Jon Hilsenrath at the WSJ postulates that one reason the Fed is having an unusually hard time having its way with Congress is that a lot of people have left the Fed’s congressional relations office recently, leaving them a bit green and understaffed. Annie Lowrey calls around on the Hill and finds little support for this idea: “Hill staffers described the Fed’s outreach as ‘excellent,’ ‘effective’ and ‘really good’ — noting that Fed staffers up to and including Chairman Ben Bernanke have personally worked with members of Congress throughout the financial regulatory reform process. Even offices highly critical of the Fed said they had no trouble getting questions answered or phone calls returned.”
I think common sense holds that the Fed is losing some of its independence because the world is mired in a giant recession. When Paul Volcker was seen as having licked inflation, and then Alan Greenspan was seen as having delivered a “Great Moderation” spanning two decades, then politicians hesitated to challenge Fed leaders. With unemployment at 10 percent, people get antsy and start giving the Fed a hard time.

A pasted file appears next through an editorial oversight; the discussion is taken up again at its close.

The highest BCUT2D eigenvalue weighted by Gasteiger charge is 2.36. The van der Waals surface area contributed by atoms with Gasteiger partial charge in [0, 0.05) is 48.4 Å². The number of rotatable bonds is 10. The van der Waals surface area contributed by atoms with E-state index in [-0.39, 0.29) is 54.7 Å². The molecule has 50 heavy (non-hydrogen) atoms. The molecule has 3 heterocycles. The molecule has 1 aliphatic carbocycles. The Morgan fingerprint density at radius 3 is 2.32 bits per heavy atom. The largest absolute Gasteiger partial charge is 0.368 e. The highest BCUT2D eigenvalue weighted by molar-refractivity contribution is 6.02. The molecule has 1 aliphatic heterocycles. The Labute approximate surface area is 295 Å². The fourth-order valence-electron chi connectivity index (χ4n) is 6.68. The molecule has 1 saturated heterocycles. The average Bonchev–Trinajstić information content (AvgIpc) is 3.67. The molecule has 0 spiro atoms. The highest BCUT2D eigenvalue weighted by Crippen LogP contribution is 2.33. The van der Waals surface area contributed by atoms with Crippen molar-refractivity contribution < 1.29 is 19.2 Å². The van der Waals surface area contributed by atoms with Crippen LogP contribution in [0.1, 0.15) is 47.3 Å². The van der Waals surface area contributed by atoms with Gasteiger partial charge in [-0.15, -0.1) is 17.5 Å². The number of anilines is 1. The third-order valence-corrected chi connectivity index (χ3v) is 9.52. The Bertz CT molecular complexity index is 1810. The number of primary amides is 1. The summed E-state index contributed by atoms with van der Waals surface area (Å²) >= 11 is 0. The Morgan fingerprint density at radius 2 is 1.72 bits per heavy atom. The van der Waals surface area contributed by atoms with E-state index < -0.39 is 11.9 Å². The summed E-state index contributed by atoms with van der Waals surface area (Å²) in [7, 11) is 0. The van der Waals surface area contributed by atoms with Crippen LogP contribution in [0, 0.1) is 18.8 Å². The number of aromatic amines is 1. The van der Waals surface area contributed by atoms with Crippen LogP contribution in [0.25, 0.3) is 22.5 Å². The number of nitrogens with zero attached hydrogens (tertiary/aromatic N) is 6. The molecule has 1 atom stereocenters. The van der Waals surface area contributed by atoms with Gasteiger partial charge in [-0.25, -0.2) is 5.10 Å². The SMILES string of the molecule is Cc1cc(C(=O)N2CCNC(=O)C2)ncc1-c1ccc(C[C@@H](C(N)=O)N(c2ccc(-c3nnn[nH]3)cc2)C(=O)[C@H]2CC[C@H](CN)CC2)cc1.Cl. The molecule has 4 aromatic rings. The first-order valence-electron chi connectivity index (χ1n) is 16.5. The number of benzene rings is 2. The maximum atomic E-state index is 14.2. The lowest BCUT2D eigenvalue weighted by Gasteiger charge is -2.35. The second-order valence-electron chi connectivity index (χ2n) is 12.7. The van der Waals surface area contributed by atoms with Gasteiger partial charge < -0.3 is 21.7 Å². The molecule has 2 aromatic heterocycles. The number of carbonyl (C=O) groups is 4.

Personally, I welcome the idea of more attention to the importance of the Fed and its activities, but I’m not hearing a ton of constructive ideas from the Hill. The idea of “auditing” the Fed seems largely besides the point, like if your big worry was that John Roberts might be embezzling office supplies rather than issuing bad rulings.